Transgender group not happy with Dallas Pride Parade's move to Fair Park

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The 36th annual Dallas Pride Parade kicked off Sunday afternoon in a new location for the first time.

Pride organizers say they made the decision to move the festival and parade to Fair Park because of costs, space, and a construction project along Cedar Springs Rd. in Oak Lawn, which is where the parade typically is every year.

In response, Transgender Pride of Dallas held a separate march downtown, where organizers believe their message is more visible to the public.

Organizers say with the event growing each year and a construction project disrupting the Oak Lawn neighborhood where the festivities usually take place, the move to Fair Park made sense for this year's pride.

“I think it was an amazing decision,” said Jake Ballinger, director of the Umbrella Program. “The venue was incredible, being indoors was the best decision they could've made because it was pouring down rain so everybody was still able to come inside and enjoy the festivities.”

But moving the parade over to Fair Park had some concerned about how it will affect the community's visibility and the ability to spread their inclusive message to the public.

“I would prefer it be out in the city streets just like it is in all the other large cities. Austin, Houston, San Antonio, they all have their pride parades downtown,” said Heather Howard, with Transgender Pride of Dallas.

“I feel like the parade should be out in the public. We're only going to change hearts and minds by being out and in the public. Having the parade inside the festival, we're really just cheering for ourselves,” Ethan Avanzino, with Transgender Pride of Dallas, added.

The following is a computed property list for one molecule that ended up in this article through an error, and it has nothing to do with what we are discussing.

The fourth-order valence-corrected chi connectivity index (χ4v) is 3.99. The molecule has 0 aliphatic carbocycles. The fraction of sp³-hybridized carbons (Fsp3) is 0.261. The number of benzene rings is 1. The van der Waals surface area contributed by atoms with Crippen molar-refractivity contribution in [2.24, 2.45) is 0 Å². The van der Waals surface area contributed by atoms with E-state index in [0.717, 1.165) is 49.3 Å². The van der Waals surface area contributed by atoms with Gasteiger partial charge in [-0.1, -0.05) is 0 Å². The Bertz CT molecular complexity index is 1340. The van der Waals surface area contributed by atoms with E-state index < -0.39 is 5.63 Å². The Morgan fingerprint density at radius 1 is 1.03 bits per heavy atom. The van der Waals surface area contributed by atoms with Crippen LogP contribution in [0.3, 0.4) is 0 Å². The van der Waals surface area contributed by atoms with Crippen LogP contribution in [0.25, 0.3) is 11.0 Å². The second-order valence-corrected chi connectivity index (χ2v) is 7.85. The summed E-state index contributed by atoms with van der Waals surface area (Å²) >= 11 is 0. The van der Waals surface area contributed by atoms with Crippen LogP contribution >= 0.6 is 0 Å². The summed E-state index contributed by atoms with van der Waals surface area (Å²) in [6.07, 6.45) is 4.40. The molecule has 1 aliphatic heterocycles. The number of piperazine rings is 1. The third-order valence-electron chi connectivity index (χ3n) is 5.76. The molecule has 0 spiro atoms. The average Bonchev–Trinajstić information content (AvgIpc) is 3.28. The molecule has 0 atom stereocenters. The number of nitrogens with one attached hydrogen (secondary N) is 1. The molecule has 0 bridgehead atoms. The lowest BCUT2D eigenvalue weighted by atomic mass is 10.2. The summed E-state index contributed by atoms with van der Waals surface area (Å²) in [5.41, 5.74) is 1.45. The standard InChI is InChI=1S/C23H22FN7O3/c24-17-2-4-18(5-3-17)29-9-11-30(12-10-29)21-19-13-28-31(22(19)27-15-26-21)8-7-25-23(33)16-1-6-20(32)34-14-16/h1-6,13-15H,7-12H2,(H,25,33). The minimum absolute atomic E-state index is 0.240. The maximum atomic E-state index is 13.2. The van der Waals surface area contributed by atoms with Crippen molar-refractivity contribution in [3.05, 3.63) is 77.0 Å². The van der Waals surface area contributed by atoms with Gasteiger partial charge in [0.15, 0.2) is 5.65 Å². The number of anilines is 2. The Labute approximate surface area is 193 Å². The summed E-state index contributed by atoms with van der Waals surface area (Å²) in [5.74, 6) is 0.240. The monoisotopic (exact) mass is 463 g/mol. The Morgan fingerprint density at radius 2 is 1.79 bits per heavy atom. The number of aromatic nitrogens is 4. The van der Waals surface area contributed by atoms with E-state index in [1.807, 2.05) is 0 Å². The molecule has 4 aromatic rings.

Transgender Pride of Dallas hosted a separate march from Dallas City Hall to Fair Park before the pride parade to fight for trans’ rights to basic needs, like health care and shelter.

“We're not here to hurt anyone, we don't want any rights anyone else doesn't have. We just want to be treated as equals,” Howard said.

With each step, spreading their message to the public along the streets of downtown Dallas.

“We are transgender people, we are here. We are your neighbors. We are your coworkers. We are your friends, and we're just here for love and acceptance,” Avanzino added.

“I just want to lend support and let people know you don't have to be gay to be friends with gay people, to support gay rights, to support transgender rights, it's normal, everybody should be part of it,” LGBTQ supporter Natalya Efros said.

Dallas pride officials say they haven't made a decision on if the festival and parade will move back to oak lawn next year.